Face Reading (FR), or Physiognomy:
We have been talking about this concept for a while already. But something most people do not realize is that FR allows you to see people in an objective and not subjective way. What you see is what you get and what you get is what you see.
When we meet somebody for the first time, there is not too much we can do to separate our personal perception from the real person or people in front of us. Nalini Ambady and Robert Rosenthal (1992) were the first experts in the field to prove that we have usually less than five minutes to make a first impression. This is called “thin slices.”
In 2007 Dana R. Carney expanded the study to ten seconds and two to three seconds of exposure on first impressions, the results were the same, but she came to the conclusion that women tended to make more accurate judgments using thin slicing than men—sorry guys.
Good news, most of the time, first impressions don’t have much to do with us, but rather with the personal dictionary/emotional memories of the person who is meeting us.
Yes, imagine this, you are wearing the same perfume their mother in-law uses, you have the same voice of an ex-partner, or you just have a similar face that reminds them of a bully from the old school days.
Yes, you can do a lot to try to fix that first impression, but studies show people don’t change first impressions. Our brain can get stuck on the bad taste that our first impression did.
So, if you are in a position where you need to be objective and leave aside your personal dictionary, what can you do?
When you combine Face Reading, Body Language, Micro-Expressions and Statement Analysis—I know, I know, I swear on these four channels and it’s for a reason, it works. I have been working on a series of articles explaining the different features of a face; how we intake, process, and express information.
This article focuses on the Proxemics and personal space when we meet somebody to try to respect and adapt to the thin slices situation, and try to avoid a bad experience, by respecting others needs in order to not become a bad memory.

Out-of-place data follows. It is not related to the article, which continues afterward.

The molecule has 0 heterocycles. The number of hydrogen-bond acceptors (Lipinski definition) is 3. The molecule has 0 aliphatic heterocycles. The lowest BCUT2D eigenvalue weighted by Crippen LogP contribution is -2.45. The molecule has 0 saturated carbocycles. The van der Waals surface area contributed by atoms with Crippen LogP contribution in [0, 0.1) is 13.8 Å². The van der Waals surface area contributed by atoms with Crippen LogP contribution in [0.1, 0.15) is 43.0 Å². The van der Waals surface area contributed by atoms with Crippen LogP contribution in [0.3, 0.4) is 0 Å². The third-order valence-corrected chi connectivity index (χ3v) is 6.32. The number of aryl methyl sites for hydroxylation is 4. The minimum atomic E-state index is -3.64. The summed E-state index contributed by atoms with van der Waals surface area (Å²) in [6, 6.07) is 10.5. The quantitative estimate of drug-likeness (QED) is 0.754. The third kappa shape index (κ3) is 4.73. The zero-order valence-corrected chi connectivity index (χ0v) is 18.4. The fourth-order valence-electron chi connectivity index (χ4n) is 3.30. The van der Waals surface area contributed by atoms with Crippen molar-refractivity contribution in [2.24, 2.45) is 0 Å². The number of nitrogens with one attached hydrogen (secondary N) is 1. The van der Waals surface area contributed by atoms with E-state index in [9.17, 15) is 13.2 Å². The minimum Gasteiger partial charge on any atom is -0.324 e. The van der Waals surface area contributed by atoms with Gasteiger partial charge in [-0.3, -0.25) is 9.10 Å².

Proxemics is the study of the amount of space that people feel is necessary to set between themselves and others. Proximity is communicated, for instance, through the use of space, distance, touching, and body position. People from different cultural backgrounds can value personal space differently, for example, in the United States, there are four types of “distance” which people use to communicate on a face-to-face basis.
- Intimate distance (0-2 ft.)
- Personal distance (2-4ft.)
- Social distance (4-12 ft.)
- Public distance (>12 ft.)
Eyebrow-proxemics and how to approach:
We have two types of measurements for eyebrow distance (space between eyelids and space between eyebrows). We have high eyebrows and low eyebrows. Eyebrow distance determines how you need to approach someone.
Levels or intensity:
They are three types of Hight and Low eyebrows- Middle high- low-really high.
The eyebrows are considered high because of the amount of space between the eyes and the eyebrows. These people take a right brain approach to finding solutions that feel right, so it takes a bit more time. They will often adopt a wait and see approach and don’t like to be rushed into a decision. A normal response you will have for this type could be: “Let me get back to you on that”. Because before they make a final decision, they need to consider how they feel about it.
What to do:
- Do not rush this person.
- Make sure to keep physical distance.
- Be sure to honor their need for formality in language, titles, dress code, etc.
- Don’t mistake the “coolness” as disinterest.
- Give them time to approach you on their own time.
Next week how to communicate with people with low eyebrows and examples
See you next week. Send me an email with questions, ideas for articles and what problems you are having communicating with others, I LOVE to hear your input. XoXo Susan- [email protected]
This is part of a weekly series of articles about Physiognomy, Statement Analysis, Micro Expressions, Body language, Behavior, and is an extract of the training we offer for institutions and the private sector. To inquire please contact Leann at [email protected] or